In commemoration of the 100th anniversary of the ANZACs’ landing at Gallipoli, the Australian Theatre for Young People (ATYP) collaborated with the State Library of NSW to create a play based on historical artefacts from WW1 including diaries, letters and photographs. The result was the compelling and touching piece, A Town Named War Boy, which paid tribute to the sacrifice of the ANZACs and brought their stories to life in a raw and honest light.
A Town Named War Boy is a striking combination of many excellent elements. Written by award-winning playwright Ross Mueller and directed by ATYP Artistic Director Fraser Corfield, and with a bright cast of actors (Brandon McClelland, Joshua Brennan, Simon Croker and Edward McKenna) all the components gel together.
The story is presented in a unique way: through interweaving scenes at war with the stark contrast of the therapist’s office wherein a soldier suffering PTSD confronts his memories. This allows for a profound insight into the horrors suffered by the soldiers. Yet whilst this piece is confronting and heart wrenching at times, it perfectly balances the gravity of the content with the light-hearted and good natured humour the ANZACs were renowned for, perfectly encapsulating the ANZAC legend in the style of the piece.
It takes time to adjust to the nonlinear chronology of the scenes, yet this time only enthrals the audience further in this interesting and creative concept. The stunning lighting design, by Emma Lockhart-Wilson, coupled with the music, composed by Steve Francis, and sound design, by Alistair Wallace, aid the transition between scenes. The lighting in the therapist’s office is cold and bleak, coupled with unsettling music, compared to the warmer lighting and brighter music during the earlier scenes, and further contrasted to the darkness and silence marred by gunshots and explosions during the fighting scenes. These contrasts in lighting and sound effectively guide the audience’s comprehension of and emotional journey between the shifting settings.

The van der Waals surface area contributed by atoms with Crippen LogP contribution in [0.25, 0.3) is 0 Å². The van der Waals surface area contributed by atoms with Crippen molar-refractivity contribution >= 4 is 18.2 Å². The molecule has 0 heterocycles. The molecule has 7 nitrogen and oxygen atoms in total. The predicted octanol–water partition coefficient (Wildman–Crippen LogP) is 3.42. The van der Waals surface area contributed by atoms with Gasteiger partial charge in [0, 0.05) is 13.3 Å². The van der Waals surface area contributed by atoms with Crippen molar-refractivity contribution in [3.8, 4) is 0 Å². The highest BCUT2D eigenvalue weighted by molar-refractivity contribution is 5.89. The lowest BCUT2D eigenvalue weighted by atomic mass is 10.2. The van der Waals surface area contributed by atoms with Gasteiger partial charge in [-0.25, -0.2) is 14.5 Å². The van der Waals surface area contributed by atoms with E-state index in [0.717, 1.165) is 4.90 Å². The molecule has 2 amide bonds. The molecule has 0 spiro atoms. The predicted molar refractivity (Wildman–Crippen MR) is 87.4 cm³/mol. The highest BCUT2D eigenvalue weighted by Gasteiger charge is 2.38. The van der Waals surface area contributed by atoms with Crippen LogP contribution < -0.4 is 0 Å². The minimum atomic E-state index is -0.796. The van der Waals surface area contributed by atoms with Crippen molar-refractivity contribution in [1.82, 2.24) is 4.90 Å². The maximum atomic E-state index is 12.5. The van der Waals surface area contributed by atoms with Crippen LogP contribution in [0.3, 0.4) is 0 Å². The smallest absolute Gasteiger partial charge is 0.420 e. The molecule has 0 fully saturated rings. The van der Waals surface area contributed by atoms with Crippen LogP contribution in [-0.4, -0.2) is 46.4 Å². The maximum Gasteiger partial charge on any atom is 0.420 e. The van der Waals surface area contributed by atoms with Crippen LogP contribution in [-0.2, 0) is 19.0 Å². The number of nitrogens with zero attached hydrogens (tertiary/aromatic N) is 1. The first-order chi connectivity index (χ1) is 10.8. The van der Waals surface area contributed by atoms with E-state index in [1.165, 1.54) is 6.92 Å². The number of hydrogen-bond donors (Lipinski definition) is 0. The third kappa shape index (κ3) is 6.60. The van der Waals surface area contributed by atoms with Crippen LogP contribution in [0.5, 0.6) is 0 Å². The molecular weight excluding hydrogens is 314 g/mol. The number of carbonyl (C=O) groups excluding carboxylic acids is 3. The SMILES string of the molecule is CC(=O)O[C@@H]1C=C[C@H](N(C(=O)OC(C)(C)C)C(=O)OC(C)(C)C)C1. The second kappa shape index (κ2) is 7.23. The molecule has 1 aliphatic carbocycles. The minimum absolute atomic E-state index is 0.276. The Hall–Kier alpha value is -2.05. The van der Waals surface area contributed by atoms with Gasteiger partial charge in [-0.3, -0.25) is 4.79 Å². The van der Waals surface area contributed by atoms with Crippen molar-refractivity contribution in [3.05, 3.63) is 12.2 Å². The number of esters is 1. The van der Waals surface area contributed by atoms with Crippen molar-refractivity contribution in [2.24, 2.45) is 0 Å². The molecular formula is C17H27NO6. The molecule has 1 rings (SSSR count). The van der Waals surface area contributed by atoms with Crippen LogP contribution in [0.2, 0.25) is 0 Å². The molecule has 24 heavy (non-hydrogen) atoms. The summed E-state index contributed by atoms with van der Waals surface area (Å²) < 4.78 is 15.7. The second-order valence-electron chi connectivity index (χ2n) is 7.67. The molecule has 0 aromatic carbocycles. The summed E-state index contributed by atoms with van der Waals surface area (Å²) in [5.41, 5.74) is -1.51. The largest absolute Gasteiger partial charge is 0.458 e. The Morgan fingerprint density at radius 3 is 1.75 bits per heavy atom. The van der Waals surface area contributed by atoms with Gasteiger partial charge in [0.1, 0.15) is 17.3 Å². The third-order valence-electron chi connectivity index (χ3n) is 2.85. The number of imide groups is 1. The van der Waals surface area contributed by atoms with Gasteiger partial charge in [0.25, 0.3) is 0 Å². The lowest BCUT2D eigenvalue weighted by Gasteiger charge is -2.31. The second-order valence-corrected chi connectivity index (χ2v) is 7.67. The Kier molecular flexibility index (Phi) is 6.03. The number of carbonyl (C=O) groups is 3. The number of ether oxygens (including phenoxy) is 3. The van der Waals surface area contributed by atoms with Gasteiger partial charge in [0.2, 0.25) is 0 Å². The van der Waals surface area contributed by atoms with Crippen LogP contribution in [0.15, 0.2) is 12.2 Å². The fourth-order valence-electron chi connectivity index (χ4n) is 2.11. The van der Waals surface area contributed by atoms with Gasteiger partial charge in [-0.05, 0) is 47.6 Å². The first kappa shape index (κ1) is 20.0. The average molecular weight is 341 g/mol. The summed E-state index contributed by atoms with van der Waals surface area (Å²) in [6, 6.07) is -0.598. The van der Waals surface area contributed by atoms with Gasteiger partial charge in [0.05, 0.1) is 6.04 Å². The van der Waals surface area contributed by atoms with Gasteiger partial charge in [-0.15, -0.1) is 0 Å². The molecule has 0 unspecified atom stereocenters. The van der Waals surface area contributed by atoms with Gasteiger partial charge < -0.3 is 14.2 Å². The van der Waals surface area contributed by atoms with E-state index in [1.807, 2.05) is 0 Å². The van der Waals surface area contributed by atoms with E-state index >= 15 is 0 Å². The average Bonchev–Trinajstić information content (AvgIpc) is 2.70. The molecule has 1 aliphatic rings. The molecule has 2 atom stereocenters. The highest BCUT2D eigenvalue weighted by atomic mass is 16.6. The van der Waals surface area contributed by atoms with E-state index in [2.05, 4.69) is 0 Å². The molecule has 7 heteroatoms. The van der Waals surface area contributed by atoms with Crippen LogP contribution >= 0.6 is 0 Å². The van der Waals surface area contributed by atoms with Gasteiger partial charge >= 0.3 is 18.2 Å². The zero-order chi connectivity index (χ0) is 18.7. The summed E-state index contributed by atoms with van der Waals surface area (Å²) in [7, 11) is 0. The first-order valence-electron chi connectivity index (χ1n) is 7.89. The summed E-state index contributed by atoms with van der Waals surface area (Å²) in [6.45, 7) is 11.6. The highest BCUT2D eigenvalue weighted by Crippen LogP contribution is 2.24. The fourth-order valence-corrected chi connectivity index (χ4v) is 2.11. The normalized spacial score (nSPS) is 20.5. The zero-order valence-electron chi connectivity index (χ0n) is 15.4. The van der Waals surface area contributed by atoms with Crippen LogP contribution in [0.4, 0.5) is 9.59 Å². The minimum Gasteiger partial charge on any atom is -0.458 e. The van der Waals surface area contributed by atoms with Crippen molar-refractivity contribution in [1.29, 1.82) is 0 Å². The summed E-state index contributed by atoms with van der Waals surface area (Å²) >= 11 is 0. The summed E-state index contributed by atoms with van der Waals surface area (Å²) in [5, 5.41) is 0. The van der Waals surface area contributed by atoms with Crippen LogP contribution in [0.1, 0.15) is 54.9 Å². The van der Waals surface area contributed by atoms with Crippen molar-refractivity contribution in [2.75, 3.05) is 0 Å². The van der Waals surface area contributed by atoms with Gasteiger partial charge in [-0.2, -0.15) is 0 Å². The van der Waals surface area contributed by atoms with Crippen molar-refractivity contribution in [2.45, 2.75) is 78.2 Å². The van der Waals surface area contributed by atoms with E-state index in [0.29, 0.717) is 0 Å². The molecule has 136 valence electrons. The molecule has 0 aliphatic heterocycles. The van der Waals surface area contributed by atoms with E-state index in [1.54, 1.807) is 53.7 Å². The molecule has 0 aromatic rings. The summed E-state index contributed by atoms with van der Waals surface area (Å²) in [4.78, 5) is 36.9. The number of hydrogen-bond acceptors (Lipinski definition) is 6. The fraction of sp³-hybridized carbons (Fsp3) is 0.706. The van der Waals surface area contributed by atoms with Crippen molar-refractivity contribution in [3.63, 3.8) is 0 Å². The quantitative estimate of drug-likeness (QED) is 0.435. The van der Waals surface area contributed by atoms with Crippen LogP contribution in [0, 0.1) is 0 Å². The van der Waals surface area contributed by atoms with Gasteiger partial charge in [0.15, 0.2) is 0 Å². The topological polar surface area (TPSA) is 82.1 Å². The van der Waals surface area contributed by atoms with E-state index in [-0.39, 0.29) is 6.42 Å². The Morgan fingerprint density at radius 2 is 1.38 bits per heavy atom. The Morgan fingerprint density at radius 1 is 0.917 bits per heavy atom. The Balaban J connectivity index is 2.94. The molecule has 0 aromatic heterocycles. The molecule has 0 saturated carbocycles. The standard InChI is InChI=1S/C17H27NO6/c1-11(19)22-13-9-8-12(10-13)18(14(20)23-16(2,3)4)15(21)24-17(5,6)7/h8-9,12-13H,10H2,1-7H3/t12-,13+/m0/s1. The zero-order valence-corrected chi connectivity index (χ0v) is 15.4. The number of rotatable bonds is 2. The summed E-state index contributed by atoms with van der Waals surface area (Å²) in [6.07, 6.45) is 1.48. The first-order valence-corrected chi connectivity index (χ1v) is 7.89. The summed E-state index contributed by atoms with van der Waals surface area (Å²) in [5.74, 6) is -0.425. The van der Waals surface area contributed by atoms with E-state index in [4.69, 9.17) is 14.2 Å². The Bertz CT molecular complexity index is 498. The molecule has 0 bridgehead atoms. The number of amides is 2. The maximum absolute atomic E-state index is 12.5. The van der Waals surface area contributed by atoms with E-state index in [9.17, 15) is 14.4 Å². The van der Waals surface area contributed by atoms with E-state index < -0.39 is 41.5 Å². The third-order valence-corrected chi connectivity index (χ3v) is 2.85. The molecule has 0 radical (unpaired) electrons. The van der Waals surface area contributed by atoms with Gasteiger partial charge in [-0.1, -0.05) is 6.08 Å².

The simple backdrop, by Adrienn Lord, sets the location well and is used to dramatically enhance the war scenes. Moreover, the inclusion of the scattered journals and photographs is a constant reminder of the truth to the story.
The youthful energy of the brilliant cast echoes the adventurous spirit of the characters they portray. The actors perfectly encapsulate the excitability of the boys, particularly as they are the same age as the men they depict, making the historical stories more tangible and personal for the audience. The cast bounces off each other in their energy and dialogue, their camaraderie reflecting that of the ANZACs. Silence is used effectively to set the mood; rarely is there pause in dialogue during the more light-hearted scenes, yet during times of attack, the tension created through the silence is palpable. Similarly, the stilted conversation in the therapist’s office contrasts dramatically to the fast flying discourse when the soldiers are training or at peace, allowing the severity of the impacts of war to unsettle the audience.
Although the scenes are disjointed in chronology, the audience is still able to follow the journey and growth of the soldiers throughout the show. Joshua Brennan, as ‘Snow’, seamlessly transitions from his scenes at war to his scenes in his therapist’s office, yet by the end of the show you witness a man transformed, like the rest of his onstage peers. The journey from naïve, excitable boys, to scarred and vulnerable men, is a haunting one, particularly knowing all the stories are real accounts of actual men. The cast engages the audience in the lives of these men so well through their focused and stunning performances.
A Town Named War Boy is a touching commemoration to the ANZACs and a compelling piece of theatre. It was a confronting reminder of the horror of war whilst remaining an enjoyable and humorous play that showcased power of the human spirit.